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Professional Regulation

Former newspaper exec announced as new chair of NMC

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Former newspaper Chief Executive, Philip Graf, has been announced as the next chair of the Nursing and Midwifery Council.

Philip Graf, the former Chief Executive of the newspaper giant Trinity Mirror has been appointed as the next chair of the Nursing and Midwifery Council (NMC). From May 2018, the chair the NMC council will be paid a daily rate of £500 or £78,000 a year.

The NMC Council is responsible for setting the strategic direction of the NMC, for ensuring it is focussed on protecting patients and the public, and for overseeing its work. It is made up of six lay and six registrant members, including at least one from each of England, Wales, Scotland and Northern Ireland.

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Presently, Mr Graf is chair of the Education Development Trust and the former chair of the Gambling Commission and former deputy chair of communications regulator Ofcom.

Graf spent a total of 20 years in the media industry which culminated in his role at Trinity Mirror.

In a statement announcing his appointment, the NMC said; “Philip brings a wealth of experience and expertise, together with a passionate commitment to public protection”.

Image: Philip Graf

Philip will lead the NMC’s governing Council, setting strategy, overseeing governance and, in partnership with the Chief Executive, engaging with Governments and stakeholders across the UK.

Philip Graf, the new chair of the Nursing and Midwifery Council, said:

“I am delighted to have been appointed Chair of the Nursing and Midwifery Council. Health care and delivering public good are both close to my heart and this is the perfect opportunity to bring both together.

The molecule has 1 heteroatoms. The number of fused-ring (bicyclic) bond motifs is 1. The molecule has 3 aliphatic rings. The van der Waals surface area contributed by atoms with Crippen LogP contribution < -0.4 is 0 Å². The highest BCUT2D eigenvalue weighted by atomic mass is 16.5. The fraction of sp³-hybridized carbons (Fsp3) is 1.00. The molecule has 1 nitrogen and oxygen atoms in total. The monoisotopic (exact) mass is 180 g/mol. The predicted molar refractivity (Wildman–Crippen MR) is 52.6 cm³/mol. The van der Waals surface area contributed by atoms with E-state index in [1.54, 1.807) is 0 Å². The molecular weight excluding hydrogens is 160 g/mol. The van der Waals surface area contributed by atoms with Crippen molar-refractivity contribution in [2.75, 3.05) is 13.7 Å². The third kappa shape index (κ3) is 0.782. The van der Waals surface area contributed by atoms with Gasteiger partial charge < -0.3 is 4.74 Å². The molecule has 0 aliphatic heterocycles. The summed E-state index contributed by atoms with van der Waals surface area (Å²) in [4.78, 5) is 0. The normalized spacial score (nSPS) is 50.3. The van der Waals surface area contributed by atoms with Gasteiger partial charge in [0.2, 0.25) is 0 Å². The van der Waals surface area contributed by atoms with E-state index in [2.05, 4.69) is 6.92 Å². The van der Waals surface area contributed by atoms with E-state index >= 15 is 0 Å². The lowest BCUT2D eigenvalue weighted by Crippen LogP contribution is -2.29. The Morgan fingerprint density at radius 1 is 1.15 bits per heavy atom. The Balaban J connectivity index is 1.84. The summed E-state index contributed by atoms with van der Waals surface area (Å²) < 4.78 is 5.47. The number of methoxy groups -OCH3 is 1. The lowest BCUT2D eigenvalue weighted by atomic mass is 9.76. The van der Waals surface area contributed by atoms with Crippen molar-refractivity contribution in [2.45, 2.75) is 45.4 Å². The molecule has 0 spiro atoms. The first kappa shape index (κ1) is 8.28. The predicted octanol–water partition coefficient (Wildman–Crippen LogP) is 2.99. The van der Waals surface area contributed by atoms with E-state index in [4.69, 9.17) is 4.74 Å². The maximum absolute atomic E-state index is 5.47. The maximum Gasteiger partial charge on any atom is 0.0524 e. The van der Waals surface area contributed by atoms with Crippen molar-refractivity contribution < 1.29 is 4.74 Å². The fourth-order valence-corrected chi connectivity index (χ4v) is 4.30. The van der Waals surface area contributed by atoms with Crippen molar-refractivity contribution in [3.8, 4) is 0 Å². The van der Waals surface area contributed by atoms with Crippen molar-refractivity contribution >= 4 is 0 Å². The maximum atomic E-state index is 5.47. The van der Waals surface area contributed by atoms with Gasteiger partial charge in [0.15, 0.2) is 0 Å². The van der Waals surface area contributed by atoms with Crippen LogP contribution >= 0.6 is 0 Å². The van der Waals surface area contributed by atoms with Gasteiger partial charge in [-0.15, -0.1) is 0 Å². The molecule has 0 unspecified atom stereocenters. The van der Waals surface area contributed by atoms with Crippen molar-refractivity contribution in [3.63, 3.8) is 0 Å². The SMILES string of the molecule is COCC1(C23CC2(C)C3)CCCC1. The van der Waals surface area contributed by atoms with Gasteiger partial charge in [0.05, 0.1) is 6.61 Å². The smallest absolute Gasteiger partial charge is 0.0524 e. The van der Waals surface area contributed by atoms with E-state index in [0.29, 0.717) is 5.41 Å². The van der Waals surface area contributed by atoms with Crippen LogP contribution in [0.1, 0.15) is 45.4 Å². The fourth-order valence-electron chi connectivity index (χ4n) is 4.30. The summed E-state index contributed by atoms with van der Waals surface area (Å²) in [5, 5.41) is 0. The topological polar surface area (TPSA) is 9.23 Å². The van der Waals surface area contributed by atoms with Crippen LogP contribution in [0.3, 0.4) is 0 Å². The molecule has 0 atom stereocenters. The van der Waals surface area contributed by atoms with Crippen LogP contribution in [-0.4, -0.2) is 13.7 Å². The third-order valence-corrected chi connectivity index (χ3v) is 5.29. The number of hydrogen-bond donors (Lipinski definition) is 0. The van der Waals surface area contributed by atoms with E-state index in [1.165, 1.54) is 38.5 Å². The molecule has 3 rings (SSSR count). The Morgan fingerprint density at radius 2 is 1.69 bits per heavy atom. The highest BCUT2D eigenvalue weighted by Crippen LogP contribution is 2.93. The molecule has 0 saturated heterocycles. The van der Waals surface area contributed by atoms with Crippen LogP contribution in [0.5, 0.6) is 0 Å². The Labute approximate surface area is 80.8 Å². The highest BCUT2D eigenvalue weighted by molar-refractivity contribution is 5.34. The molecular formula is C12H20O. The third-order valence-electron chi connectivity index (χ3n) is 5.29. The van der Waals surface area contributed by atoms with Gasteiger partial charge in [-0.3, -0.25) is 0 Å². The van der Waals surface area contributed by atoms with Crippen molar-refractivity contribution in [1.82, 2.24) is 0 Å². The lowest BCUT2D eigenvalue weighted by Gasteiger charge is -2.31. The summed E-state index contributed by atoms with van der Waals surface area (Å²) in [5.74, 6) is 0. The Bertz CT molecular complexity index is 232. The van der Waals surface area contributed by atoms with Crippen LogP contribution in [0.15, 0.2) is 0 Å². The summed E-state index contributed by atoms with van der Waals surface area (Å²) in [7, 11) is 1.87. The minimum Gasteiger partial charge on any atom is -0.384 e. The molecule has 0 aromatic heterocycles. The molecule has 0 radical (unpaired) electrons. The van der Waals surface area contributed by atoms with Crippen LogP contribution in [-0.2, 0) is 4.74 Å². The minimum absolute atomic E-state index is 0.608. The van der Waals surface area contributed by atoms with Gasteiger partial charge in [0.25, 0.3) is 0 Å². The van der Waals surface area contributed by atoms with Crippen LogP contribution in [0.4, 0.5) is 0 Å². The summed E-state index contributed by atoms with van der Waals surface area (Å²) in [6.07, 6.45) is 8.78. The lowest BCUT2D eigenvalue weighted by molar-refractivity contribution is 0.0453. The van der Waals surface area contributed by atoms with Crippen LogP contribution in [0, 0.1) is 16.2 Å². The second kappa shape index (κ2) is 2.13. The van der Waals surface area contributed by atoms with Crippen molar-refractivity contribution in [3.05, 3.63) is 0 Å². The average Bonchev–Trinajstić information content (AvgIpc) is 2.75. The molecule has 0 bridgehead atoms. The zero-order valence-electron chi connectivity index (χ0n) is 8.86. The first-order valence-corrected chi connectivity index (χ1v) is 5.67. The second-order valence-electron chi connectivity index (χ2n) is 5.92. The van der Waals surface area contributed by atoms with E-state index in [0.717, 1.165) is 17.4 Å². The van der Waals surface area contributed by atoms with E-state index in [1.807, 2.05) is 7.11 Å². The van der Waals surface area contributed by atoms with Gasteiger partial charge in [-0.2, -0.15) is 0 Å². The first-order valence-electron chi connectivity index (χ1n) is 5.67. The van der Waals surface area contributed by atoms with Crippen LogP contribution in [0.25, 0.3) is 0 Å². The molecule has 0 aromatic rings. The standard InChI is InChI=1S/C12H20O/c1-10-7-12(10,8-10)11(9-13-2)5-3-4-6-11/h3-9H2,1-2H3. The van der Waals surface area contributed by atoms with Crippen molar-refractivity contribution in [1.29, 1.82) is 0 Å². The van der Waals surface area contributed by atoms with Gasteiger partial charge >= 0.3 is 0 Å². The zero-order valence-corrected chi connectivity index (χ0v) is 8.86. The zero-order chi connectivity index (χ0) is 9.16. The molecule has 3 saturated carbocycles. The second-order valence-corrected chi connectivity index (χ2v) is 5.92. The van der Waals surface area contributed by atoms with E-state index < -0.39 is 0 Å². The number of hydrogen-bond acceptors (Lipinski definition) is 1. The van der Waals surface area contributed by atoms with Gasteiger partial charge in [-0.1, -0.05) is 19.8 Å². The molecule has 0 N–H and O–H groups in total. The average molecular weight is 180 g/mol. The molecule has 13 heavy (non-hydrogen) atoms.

“This is an exciting time to join the NMC, as it looks to set the standards that will shape the nurses and midwives of the future and take on regulation of a brand new profession – nursing associates. I look forward to engaging with all our many stakeholders in England, Northern Ireland, Wales and Scotland about how the way we regulate can continue to improve protection for patients and the public.”

Jackie Smith, The Nursing and Midwifery Council’s Chief Executive and Registrar, said:

“I am very pleased to welcome Philip Graf as our new chair.

“I know that Philip’s extensive experience of regulation, strategic insight and ambassadorial skills will ensure the NMC continues to be a forward looking, dynamic regulator, and make him a worthy successor to Dame Janet Finch”.

“We are indebted to Dame Janet who has led the NMC through a period of considerable progress, overseeing significant achievements, such as the introduction of revalidation, over the past three years”

Graf will take up the role from the 1st May 2018 when Dame Janet Finch’s term in office comes to an end.

Professional Regulation

NMC launches an emotional support helpline for staff involved in fitness to practise cases

The helpline is part of the NMC’s bid to become a “person-centred” regulator.

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The helpline will provide emotional and practical support for staff involved in the fitness to practise processes.

Nurses, midwives and nursing associates involved in fitness to practise can now benefit from a new, free and confidential support service.

The NMC’s Careline, operated by an independent provider, will provide emotional and practical support is also available 24 hours a day, 365 days a year for nurses and midwives across the UK, and nursing associates in England, who are involved in the fitness to practise processes.

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Staff can contact the service via phone, live chat or email, to discuss concerns with specially trained counsellors who are experienced in handling sensitive topics.

Launching less than a year since the NMC set up its support service for members of the public who raise concerns when things go wrong with their nursing or midwifery care, the 12-month CareLine pilot launched on World Mental Health day.

Becoming a ‘person-centred’ regulator.